THE BASIS POINT

Will Rates Settle Following Recent Spike?

Oil prices are in the mid-$80 per barrel range, and gasoline in many parts of the nation is sitting at or above $3 per gallon for regular unleaded. This is bad news for anyone who uses transportation, or buys goods that are transported. (Did I leave anyone out?) What do higher oil prices mean for folks in the loan biz? At this time higher oil prices appear to be indicative of higher demand caused by a recovering economy, which in theory will also eventually help the real estate market. In this sense, a strong market for oil is good news for the fortunes of real estate. Many will argue, however, that a) we still have the foreclosure and inventory overhand keeping a lid on values, and b) the higher oil prices will have a negative impact on consumer spending on other goods & services. So higher energy prices may be a result a stronger economy, but they can also slow an economy down, and in fact can contribute to higher inflation which can then cause higher rates, causing another drag upon economic growth.

This past weekend I heard Alan Greenspan speak in Southern California. One of his big fears, in the current economic climate, is the price of food around the world. As nations develop, they move from grain-based foods toward eating more meat, and meat uses more grain per calorie and therefore is more expensive. Food prices have risen markedly lately and, in some cases, are near 2008 highs. This worldwide increase in food prices will likely not have major inflationary implications in most advanced economies where food has a relatively low weight in CPI baskets and where slack in labor markets makes a wage-price spiral unlikely. In contrast, however, food price inflation poses a significant downside risk to economic growth in many developing economies where food accounts for more of the consumption basket. Central banks in some important developing economies could end up tightening monetary policy too aggressively.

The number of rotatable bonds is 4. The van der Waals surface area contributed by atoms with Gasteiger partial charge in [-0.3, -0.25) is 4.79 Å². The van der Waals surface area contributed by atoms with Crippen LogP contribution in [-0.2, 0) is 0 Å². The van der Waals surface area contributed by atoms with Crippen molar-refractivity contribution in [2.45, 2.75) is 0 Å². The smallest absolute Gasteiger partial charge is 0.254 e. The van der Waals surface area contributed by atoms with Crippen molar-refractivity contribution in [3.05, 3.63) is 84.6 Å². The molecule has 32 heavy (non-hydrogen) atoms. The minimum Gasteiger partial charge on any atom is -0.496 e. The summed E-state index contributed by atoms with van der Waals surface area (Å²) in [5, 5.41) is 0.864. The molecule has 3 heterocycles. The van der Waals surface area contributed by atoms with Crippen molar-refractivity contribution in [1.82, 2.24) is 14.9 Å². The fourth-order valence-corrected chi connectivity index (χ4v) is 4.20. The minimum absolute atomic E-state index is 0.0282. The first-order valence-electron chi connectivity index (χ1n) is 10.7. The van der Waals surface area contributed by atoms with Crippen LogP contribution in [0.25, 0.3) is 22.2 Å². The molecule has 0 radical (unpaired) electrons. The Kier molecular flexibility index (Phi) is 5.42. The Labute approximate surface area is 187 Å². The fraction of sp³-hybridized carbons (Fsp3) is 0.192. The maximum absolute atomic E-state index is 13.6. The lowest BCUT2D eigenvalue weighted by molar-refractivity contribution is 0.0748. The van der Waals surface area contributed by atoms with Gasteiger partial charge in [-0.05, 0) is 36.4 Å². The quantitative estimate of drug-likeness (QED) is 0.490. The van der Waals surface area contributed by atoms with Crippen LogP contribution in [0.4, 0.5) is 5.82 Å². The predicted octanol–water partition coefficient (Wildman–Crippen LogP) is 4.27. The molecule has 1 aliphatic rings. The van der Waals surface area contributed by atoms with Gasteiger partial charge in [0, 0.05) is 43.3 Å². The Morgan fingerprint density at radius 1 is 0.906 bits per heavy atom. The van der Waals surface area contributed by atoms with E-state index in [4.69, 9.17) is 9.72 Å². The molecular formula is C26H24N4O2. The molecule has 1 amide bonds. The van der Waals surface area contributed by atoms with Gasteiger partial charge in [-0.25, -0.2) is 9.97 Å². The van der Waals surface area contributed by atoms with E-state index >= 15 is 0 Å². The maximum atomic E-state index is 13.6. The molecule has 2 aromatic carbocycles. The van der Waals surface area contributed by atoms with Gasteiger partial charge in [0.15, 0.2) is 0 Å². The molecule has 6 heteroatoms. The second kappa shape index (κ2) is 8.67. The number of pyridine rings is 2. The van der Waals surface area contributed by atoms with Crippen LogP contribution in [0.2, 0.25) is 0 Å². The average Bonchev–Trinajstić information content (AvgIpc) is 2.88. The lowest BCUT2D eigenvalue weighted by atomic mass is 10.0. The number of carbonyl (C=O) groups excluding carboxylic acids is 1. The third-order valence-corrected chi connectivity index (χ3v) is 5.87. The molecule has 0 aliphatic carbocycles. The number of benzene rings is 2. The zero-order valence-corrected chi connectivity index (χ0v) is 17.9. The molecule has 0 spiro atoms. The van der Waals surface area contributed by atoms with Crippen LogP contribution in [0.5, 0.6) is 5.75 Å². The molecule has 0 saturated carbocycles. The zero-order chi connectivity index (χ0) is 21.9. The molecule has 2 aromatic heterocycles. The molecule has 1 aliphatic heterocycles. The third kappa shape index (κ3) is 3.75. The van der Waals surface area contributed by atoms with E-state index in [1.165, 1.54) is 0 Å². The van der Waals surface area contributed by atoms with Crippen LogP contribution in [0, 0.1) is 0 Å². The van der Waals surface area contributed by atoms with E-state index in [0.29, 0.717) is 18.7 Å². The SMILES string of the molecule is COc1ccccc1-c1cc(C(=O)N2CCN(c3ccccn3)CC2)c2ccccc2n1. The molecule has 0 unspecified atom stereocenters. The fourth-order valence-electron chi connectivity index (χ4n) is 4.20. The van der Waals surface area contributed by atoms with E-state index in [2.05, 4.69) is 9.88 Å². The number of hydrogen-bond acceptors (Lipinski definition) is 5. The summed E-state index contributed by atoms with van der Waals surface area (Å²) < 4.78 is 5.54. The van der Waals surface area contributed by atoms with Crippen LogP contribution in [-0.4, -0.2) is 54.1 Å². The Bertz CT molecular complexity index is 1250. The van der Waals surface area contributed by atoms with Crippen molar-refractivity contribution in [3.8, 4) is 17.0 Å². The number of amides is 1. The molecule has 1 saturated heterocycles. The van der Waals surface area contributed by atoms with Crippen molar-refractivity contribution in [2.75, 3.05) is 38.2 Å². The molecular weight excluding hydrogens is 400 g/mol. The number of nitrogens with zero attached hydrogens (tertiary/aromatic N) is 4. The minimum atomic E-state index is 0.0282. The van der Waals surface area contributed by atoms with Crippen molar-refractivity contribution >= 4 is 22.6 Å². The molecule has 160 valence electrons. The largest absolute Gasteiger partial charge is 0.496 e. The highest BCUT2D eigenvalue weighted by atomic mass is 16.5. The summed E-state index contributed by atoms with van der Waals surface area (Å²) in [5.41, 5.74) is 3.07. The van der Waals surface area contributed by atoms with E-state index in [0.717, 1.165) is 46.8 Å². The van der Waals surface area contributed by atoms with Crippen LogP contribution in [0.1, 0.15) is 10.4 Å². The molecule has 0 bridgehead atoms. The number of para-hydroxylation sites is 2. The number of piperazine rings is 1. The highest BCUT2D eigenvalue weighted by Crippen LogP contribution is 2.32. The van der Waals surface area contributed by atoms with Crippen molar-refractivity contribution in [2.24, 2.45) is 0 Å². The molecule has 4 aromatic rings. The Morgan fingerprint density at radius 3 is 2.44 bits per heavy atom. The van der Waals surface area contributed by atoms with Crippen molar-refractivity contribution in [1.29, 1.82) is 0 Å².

The recent move up in interest rates wasn’t unexpected, as the rate markets have been technically bearish since Halloween. But what was not expected was the magnitude of the run-up. So, interestingly, many analysts believe that we have already seen the big move for rates (unless the world stops buying our debt, of course), so although rates are gradually expected to increase for much of 2011, don’t look for any big moves higher.